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Deer Hunting

Beginning Bowhunting

Uploaded on February 23, 2009

I am just beginning to bowhunt and I am not sure what type of broadheads or arrows to use. I want a type of broadhead I can use for both smallgame and large game(deer and hog), and I want a universal type of arrow.

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from Christian Emter wrote 5 years 7 weeks ago

Same hear. I need to take a bowhunter coarse and I'm ready to bow hunt. I just got some Thunderhead broadheads. I would use a carbon express arrows. You might have a better choice of broad heads than mine. I bought those because they were cheap and in my price range. $20-$30.

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from sere9501 wrote 5 years 7 weeks ago

Is there a preference of advantage to having broadheads versus not? I am also looking to start this year and would like to know. Also I was told you need to practic shoot with what you will hunt with, does that mean shoot with your broadheads? I only ask since they are more expensive.

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from bowhunter352 wrote 5 years 7 weeks ago

As far as broadheads for hunting deer and turkey, You use about the same thing, same size. Like whatever you buy for hunting deer will work for hogs also. I use rage broadheads[2 blade] and they work awesome. But, theyr $45, so maybe a little more then what you want. Muzzys work pretty descent and pretty cheap. Carbon express is a wide known and very popular arrow choice especially among beginners and also vetrens. Theyr well made arrows. You don't always have to practice with what you hunt with unless its a fixed point, like muzzys, rages you don't have too. They come with a practice point. if you need to know anything else just ask me?!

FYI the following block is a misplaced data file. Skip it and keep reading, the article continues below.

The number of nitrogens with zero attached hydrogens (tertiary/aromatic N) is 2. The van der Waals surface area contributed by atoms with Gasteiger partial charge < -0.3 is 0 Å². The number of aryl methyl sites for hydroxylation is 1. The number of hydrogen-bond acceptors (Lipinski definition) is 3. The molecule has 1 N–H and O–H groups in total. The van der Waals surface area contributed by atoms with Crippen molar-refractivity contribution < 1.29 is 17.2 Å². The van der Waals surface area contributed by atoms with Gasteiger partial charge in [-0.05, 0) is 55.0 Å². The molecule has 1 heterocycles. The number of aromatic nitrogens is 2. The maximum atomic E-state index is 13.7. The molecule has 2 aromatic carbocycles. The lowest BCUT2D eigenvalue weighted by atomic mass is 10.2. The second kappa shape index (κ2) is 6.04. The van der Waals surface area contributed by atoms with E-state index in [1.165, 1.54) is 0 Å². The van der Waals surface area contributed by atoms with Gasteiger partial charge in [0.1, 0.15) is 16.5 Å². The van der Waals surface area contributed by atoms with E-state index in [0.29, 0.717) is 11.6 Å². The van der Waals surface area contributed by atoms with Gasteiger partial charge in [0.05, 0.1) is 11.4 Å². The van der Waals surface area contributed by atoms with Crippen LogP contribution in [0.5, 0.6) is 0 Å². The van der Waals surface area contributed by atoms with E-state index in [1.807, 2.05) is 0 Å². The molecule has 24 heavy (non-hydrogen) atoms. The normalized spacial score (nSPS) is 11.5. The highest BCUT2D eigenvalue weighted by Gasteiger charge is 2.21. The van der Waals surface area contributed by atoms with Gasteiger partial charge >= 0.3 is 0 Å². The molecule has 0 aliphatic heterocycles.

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from deerslayer1 wrote 5 years 7 weeks ago

I use grim reaper broad heads-not only the sides are sharp but the bottom of them are too. I dont know if you prefer carbon of alumnin..i use carbon-better flight

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from buckhunter wrote 5 years 7 weeks ago

Whatever bow you buy make sure you learn to shoot it. Shooting a bow is 95% skill and 5% equipment. Even the manufacturer sales reps will tell you there is very little difference in bows anymore.

As for broadheads. F&S had a good article on guides opinions of what hunters do WRONG the most. I think near the top of the list is mechanical broadheads. I've shot both and overwhelmingly prefer the 100 grn Thunderheads.

Choose an arrow the matches the weight of your bow. Most shops will have a chart. I think arrows are so hi-tech anymore that the cheap ones are good for hunting.

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from steve182 wrote 5 years 7 weeks ago

It may get expensive, but you should try a few different broadheads until you find one that shoots the same as your fieldpoints(practice tips). Then you don't have to shoot your broadheads to practice, dulling them and tearing up your target. Just be sure to verify they shoot the same before going hunting. Good luck

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from cxm412 wrote 5 years 7 weeks ago

I prefer a smaller broad head like the Slick Trick or Muzzy MX line. I find the Slick Trick shoot almost the same as my field points and this cuts down on the time it takes to tune them. I also like that the blades can be resharpened. I have a set that I practise with and a set for hunting.

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from gunshot wrote 5 years 7 weeks ago